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Letters, Sept. 23

We need a siren

Almost two years ago I emailed the Ashland City Council suggesting a simple answer to a huge problem.

Paradise, California, had just experienced a devastating fire in which about 87 people lost their lives. They had no advance warning. The fire cut their electricity. Cellphones did not worked. They had no notification from sources they trusted.

I suggested that a good old-fashioned air raid siren system to notify those in danger could have saved lives. Now, after Talent and Phoenix have suffered such pain, devastation and panic with many not contacted by the systems they were told would protect them, will communities consider a simple solution — a siren?

In Phoenix, phones and electricity were the first to go off, as they were in Paradise in 2018. Notification was not handled nor available. A loud siren would notify anyone to look and become aware and give the extra few minutes to think and respond. Anyone living on a narrow lane out of an area, as most of us do, needs that extra five minutes.

Please consider a warning siren for all of the valley to be directly notified of danger! This could save our lives.

Barbara Burks

Ashland

Supporting DuQuenne

For over a decade, I’ve enjoyed working with Gina DuQuenne in community services and as a fellow Rotarian.

Gina assumes responsibility with grace, courage and effectiveness. Her governance experience earned her leadership roles in our Rotary Club.

Gina will bring to City Council the experience, wisdom, creativity and temperament for shared leadership in guiding Ashland through recovery from pandemic, fire and extreme climate impacts. She will promote inclusive community engagement in shaping our city’s future to thrive for all.

She understands interdependencies among strong business, education, arts and culture, health and social services, justice and equity. She listens with an open mind and heart; she is honest, forthright, and gentle; she engages a wide range of talents to get things done; and she is genuine in her warmth and compassion for others.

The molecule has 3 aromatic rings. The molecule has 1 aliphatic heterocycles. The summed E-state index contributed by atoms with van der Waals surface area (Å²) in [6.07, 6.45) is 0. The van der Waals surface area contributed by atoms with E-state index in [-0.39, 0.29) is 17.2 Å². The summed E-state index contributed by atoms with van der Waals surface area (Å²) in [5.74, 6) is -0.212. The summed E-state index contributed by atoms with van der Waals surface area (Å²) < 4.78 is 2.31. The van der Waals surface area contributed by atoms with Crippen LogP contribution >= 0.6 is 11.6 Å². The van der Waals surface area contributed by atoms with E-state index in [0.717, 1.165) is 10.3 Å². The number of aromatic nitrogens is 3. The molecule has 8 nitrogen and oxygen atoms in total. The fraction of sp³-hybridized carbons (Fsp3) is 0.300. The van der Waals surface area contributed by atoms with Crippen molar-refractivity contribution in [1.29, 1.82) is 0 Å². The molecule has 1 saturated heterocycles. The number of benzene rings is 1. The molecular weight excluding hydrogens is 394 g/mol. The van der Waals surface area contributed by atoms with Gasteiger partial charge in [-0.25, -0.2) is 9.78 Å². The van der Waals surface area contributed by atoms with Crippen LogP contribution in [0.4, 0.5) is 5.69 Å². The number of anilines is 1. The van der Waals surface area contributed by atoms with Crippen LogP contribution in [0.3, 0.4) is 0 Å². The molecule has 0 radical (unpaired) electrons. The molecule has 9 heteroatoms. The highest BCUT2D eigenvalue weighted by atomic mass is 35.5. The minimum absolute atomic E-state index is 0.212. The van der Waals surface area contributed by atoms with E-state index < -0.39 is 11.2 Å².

Elisabeth Zinser

Ashland

My neighbors

I live in Eagle Point, very close to Shady Cove. I am surrounded by Trump supporters, of which I am not one. But I gotta tell you, it’s hard to give a damn what their politics are when I can’t see their yard signs or flags through the smoke.

I don’t know most of these people, as our homes are not all that close to each other and to be honest up until now I didn’t really care to know them, but they are my neighbors, first and foremost, and I care deeply about them. When the smoke clears I’ll be sure to do what I should have done long ago and let them know just that.

Stephan Smith

Eagle Point

Burned kitten on the front page

What the hell is wrong with you people? People in the valley are traumatized and suffering enough as it is without you putting big pictures of burned kittens on the front page of the Mail Tribune.

What good did you think that would do? Did you think showing more of the suffering would “raise awareness” of an issue we didn’t already know about? A story about the impact the fires have had on pets is newsworthy, but spare us the sensationalist visual aids on the front page.

Joe Planisky

Central Point

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